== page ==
Oh workers, builders, and destroyers of the world! Heed the call— it is your destiny— in seats at Theatre Project for your bodies to be— feel the sweetness of Eurydice— and rest assured the show’s lyricist (Craig Jaster) is far better at this rhyming stuff than me— and to prove it you must take yourself forth and see— Pantheon. The latest in the Happenstance Theatre realm of fantastical fabrications, this iteration of theatricality revolves around Greek Mythology. But this isn’t your history book’s folklore. The wailing, bemoaning macabre of Greek Mythology has been transformed into a wheelhouse that Happenstance Theatre company members and audiences alike will well recognize and appreciate. The classy and swanky feel of the 1930’s and 1940’s settles over this series of delicately interwoven moments like a fine film of illustrious silk. The whole experience is rather grand, enthralling, and not without the company’s nod to slapstick humor.
Created as an ensemble effort by performers Gwen Grastorf, Craig Jaster, Mark Jaster, Sabrina Mandell, Sarah Olmsted Thomas, and Alex Vernon, Pantheon is a broad-stroking examination of Greek Mythology through the lens of Happenstance Vignettes. Though there is something more mystical about this particular construct than other Happenstance Theatre shows, purely in the sense that these engagements— whether they be but brief moments or continuing episodic narratives— are all deftly woven together in an inextricable fashion. One myth informs the next, one character carries over like a serpent winding its way surreptitiously through the tales the company is unfolding. It’s quite an intriguing take on Greek Mythology and movement-based performative theatre.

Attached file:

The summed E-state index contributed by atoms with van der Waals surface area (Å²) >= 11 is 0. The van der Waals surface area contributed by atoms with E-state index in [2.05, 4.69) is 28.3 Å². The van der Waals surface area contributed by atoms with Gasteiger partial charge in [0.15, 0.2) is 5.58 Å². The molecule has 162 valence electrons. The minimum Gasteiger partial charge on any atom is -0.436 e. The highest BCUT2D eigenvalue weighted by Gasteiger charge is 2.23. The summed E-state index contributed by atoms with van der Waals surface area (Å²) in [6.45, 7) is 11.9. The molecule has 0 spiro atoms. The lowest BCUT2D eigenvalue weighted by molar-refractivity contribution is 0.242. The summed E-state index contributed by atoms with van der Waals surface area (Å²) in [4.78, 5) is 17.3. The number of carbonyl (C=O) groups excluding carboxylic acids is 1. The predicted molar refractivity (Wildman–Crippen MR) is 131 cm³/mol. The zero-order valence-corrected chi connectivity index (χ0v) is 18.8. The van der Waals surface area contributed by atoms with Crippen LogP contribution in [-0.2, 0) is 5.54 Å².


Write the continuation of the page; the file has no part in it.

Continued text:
The vacuous black box nature of Baltimore Theatre Project lends itself to the work Happenstance creates, and subtle instruments of illumination come into play by way of Lighting Designer Kris Thompson. Most notable is the red wash Thompson uses to illustrate the disastrous derailment of Phaethon, reputed son of Helios, when things don’t go according to plan. Musical accompaniment by Craig Jaster adds an unimaginably delightful layer to the performance. Jaster, who has composed several witty lyrical escapades for the performance— including “Orpheus’ Song” and “The Song of Tiresias (which he performs whilst accompanying himself!)— plays a series of instruments throughout the show to enhance various atmospheres and moods of the scenes as they occur. At one point, a jazz scatting that sound identical to a trumpet stuffed with a mute occurs, and it’s a shocker to discover Jaster playing nothing more than his lips and voice box.
Those familiar with the work of Happenstance Theatre will revel with glee to see Costumer Sabrina Mandell outfitting the company for this performance. Stepping away from the more macabre garments and chimerical collections of eras past, Mandell focuses on simplistic— often stunning— beauty, which results in lovely almost bridal gowns featured on the three focal Goddesses (Aphrodite, Athena, Hera) and a strikingly handsome suit for Orpheus. The fates wear ‘Rosie the Riveter’ style hair scarves and in general the performers wear construction site-style jumpsuits, that puts the belabored efforts of being a “working Greek chorus” to the visual forefront of the production.
A Happenstance signature is the use of— in one form or another— puppetry. In this show, the puppets featured most prominently are silhouette shadow puppets, crafted by Puppeteer Alex Vernon. The use of these puppets, primarily during Orpheus’ trek into the underworld, as well as some clever shadow-play with human bodies (for spoilers that simply must be seen to be believed!), is fascinating and makes the performance all the more mythical in its existence. Vernon, who like all of the company, plays multiple roles throughout the Pantheon experience, is tragically beautiful in his creation of Phaethon, enigmatically humorous when playing (one-half of) The Oracle— who sits blindfolded against the other half (Sabrina Mandell) and answers actual questions submitted to the audience before the show in the lobby— and gee-whiz naïve when playing poor Paris.